The relationship between the Congress and its ally, the Nationalist Congress Party (NCP) has reached a new low with Sharad Pawar threatening to quit the UPA government and provide only “outside support” if his party’s demands are not met. The NCP is part of the coalition government in Maharashtra and the threat, if effected, could have serious implications in the State. In a letter to Congress president Sonia Gandhi, the NCP has complained about policy issues and the fact that it is kept out of decision making. It has accused the Congress of one party rule and not functioning like a coalition. Mr. Pawar seems to have been goaded into action by the impending Cabinet reshuffle, the organisational changes in the Congress, where Rahul Gandhi is slated to play a more powerful role, and by the possibility of his one- time protégé Sushilkumar Shinde getting a key position. There are issues over decision-making within the United Progressive Alliance, and in Maharashtra there is antipathy to Chief Minister Prithviraj Chavan’s functioning. In a bid to restore the tattered image of the State government, the Maharashtra CM has been scrupulous, much to the dismay of the builder and contractor lobby. The rumbling about lack of decision-making in the government is largely coming from this section. Mr. Chavan has also done his bit to antagonise his coalition ally by putting the NCP-controlled Maharashtra State Cooperative Bank under administrators and insisting on a white paper from the NCP-headed irrigation department, among other things.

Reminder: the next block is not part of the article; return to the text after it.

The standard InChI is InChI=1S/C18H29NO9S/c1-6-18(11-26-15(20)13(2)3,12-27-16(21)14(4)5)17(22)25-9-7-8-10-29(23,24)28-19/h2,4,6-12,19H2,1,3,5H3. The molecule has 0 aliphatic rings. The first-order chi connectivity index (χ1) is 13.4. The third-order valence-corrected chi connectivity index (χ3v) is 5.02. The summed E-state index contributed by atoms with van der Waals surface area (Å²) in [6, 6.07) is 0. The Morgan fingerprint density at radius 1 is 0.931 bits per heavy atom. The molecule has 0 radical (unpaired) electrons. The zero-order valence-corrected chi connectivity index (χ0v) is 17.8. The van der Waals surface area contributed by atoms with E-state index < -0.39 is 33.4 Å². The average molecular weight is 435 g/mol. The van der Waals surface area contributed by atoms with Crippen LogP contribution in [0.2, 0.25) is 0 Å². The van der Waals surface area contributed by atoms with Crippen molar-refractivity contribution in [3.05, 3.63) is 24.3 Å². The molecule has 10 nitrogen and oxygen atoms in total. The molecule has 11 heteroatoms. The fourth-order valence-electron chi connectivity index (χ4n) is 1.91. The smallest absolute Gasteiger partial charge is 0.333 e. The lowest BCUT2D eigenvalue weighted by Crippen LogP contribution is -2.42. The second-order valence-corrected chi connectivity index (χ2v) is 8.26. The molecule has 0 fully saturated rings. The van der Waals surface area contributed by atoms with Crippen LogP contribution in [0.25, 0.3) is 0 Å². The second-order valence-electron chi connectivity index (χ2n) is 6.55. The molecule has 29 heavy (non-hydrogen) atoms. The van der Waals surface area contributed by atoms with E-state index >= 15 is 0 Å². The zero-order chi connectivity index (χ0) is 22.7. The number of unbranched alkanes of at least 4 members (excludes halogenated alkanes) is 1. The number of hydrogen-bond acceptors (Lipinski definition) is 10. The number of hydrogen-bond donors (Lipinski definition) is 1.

Today, the Congress and the NCP look more like sparring partners, not allies, and it is no wonder that they decided to go it alone in the Maharashtra local bodies’ polls. The NCP came up trumps, outsmarting the Congress in some municipal corporations by tying up with right-wing parties. There is speculation that the party will junk the Congress and go with new allies in 2014, but that remains to be seen. Mr. Pawar enjoys a good rapport with Ms Gandhi and the Prime Minister. It is unlikely that they will react unreasonably to his demands — assuming, of course, that his demands are reasonable. But the Congress also has to keep in mind that the NCP is not its only coalition partner and that the UPA has within its fold larger and trickier allies. The quality of the Congress’s mercy may be tempered by these considerations. Mr. Pawar, a man with prime ministerial ambitions, may be miffed at not getting his due in the Union government and the lack of discussion in key areas like agriculture, food security, irrigation and exports. But he is also adept at negotiating a good bargain. The Congress which is fighting its allies on all fronts, can no longer afford to take the NCP’s demands lightly.